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NCJRS Abstract

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NCJ Number: 134515 Find in a Library
Title: Assessing the Needs of Young Offenders (From Young Offenders Act: A Revolution in Canadian Criminal Justice, P 173-185, 1991, Alan W Leschied, Peter G Jaffe, et al, eds. -- See NCJ-134506)
Author(s): G A Awad
Date Published: 1991
Page Count: 13
Sponsoring Agency: University of Toronto Press
Toronto, Ontario M4Y 2W8, Canada
Sale Source: University of Toronto Press
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Suite 700
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Type: Legislation/Policy Analysis
Language: English
Country: Canada
Annotation: Canada's Young Offenders Act has provisions that clearly define the role of mental health providers in assessing the needs of juvenile offenders, but these provisions are unduly restrictive and should be changed to give the needs of young persons equal status to their legal rights.
Abstract: The law introduced a new philosophy of juvenile justice by emphasizing legalistic issues and devoting only 3 of its 100 pages to the assessment of a youth's needs. These pages specify the purpose of the medical and psychological assessment, when and what type of an assessment to order, who is qualified to do an assessment, the length of time allowed for the assessment, to whom the report may be disclosed, and other provisions. Most clinicians find working under the new law to be quite different from doing so under the previous law and from their other clinical work. Instead of being part of a team, they are more likely than before to be viewed as an adversary and to be cross-examined. In addition, the lack of a correlation between the clinical findings and the dispositions has produced a sense of futility. Therefore, the law should be modified to increase the emphasis on needs and to specify a range of useful treatment options. However, these changes are unlikely, and clinicians instead must become familiar with the law and use its sections on probation and secure custody to meet the needs of juvenile offenders. 7 references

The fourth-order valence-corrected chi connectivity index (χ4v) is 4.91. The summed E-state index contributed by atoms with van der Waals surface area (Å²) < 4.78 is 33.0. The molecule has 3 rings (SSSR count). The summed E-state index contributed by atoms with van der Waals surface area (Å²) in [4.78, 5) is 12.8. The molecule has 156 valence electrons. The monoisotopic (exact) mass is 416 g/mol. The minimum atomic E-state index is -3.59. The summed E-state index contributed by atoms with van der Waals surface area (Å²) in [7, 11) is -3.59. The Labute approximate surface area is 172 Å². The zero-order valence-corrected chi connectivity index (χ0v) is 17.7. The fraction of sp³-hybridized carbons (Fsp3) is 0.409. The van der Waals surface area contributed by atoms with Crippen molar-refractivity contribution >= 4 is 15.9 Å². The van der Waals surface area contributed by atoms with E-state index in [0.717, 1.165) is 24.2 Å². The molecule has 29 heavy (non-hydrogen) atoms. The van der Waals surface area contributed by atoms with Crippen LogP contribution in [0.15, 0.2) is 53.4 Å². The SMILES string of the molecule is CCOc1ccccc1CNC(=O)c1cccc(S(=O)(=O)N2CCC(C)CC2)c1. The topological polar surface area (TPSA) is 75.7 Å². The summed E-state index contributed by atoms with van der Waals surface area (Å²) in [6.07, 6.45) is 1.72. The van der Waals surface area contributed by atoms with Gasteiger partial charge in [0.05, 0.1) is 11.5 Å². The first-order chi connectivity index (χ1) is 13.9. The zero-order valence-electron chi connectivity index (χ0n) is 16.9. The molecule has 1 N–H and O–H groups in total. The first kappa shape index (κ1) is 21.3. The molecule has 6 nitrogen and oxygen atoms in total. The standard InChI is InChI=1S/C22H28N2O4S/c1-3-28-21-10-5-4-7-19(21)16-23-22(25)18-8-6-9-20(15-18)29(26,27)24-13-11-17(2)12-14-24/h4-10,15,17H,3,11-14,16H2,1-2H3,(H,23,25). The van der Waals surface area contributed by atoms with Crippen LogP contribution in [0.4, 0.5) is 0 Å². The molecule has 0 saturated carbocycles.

Main Term(s): Juvenile psychological evaluation
Index Term(s): Canada; Foreign juvenile justice systems; Juvenile codes; Mentally ill offenders; Needs assessment
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